Why Google Maps is being used to pepper the streets with fake locksmiths and other tradespeople
In a recent source, we found that more and more customers are finding their chosen tradespeople online. Instead of the Yellow Pages or the Thomson Local, they are turning to search engines or Google Maps. Unlike printed sources, there is less scrutiny online. In your locality, there could be bogus tradespeople on Google Maps. For example, fake locksmiths in seemingly random locations.
If genuine, the map pin could have been placed in the wrong street. In September 2016, we created a useful guide on avoiding fake locksmiths and many of the points are relevant today. Just to recap, we recommend:
- Visiting review sites like Yelp;
- Checking the Institute of Certified Locksmiths’ website;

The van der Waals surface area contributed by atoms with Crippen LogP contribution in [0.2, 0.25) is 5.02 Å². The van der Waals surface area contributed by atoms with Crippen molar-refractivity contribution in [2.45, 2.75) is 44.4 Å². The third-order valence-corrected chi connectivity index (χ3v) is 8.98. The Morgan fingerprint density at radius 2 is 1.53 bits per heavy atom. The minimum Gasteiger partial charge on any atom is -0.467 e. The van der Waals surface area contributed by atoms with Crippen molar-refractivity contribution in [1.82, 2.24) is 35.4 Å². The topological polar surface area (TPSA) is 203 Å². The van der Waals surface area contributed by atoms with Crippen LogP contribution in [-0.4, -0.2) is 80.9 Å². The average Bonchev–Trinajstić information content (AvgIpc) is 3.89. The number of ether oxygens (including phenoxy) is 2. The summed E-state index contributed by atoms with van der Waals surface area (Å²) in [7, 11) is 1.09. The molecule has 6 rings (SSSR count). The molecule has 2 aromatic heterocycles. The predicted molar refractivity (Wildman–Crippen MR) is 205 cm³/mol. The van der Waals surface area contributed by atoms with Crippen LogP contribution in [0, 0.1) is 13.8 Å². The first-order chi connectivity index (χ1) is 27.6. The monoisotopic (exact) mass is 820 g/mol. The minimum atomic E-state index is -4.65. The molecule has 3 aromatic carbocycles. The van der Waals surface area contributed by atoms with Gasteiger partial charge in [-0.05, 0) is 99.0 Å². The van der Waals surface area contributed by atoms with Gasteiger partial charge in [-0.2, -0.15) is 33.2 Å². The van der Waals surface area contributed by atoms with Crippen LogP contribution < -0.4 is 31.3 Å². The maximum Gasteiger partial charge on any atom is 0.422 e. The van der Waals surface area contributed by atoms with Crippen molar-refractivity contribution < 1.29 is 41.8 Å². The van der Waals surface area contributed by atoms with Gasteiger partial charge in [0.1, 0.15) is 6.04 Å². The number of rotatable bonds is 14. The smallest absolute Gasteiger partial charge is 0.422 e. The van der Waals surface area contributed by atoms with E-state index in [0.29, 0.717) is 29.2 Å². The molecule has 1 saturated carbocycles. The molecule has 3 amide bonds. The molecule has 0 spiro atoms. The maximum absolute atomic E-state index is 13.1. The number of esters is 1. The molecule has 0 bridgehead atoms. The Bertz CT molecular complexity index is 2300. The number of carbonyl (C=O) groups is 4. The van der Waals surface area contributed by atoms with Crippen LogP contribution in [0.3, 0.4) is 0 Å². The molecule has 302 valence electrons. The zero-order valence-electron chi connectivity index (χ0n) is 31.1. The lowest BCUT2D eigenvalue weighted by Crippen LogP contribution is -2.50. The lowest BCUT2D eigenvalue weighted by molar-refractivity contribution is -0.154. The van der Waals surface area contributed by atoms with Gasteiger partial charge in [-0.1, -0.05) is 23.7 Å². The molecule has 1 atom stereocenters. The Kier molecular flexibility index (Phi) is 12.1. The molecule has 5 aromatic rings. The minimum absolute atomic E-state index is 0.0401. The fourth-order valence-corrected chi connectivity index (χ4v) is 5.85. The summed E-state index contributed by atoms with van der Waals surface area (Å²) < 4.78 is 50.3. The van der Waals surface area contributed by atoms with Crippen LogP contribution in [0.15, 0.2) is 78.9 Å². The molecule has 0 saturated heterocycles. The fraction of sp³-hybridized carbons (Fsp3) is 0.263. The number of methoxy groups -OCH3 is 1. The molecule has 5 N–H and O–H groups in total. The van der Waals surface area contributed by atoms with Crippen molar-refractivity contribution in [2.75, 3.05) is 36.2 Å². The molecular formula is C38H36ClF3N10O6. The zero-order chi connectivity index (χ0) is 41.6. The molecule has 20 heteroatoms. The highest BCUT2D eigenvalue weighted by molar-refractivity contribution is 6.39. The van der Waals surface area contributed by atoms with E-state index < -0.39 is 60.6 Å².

- Browsing on local directories or the classified sections of newspaper’s websites;
- Visiting the Companies House website, or a due diligence-orientated site like Duedil
- (subscriptions may be required for access to extra services);
- Word of mouth.
Never underestimate word of mouth. If you know someone who has hired any tradesperson, ask them about their experience. You might find reference to his or her chosen tradesperson’s work on your friend’s social media accounts.
Most importantly, never use the internet as your sole source for seeking tradespeople. One side effect of the internet’s popularity is the proliferation of fake traders. This has a negative effect on established tradespeople and genuine locksmiths like our company. Some scammers are using Google Maps to elbow genuine tradespeople off the Top Ten listings. They win and the customers suffer.
Thankfully, something is being done about fake locksmiths and phoney plumbers. Google is working with computer scientists at the University of California, San Diego to stop them peddling their wares.
CPPM Locksmiths, 04 May 2017.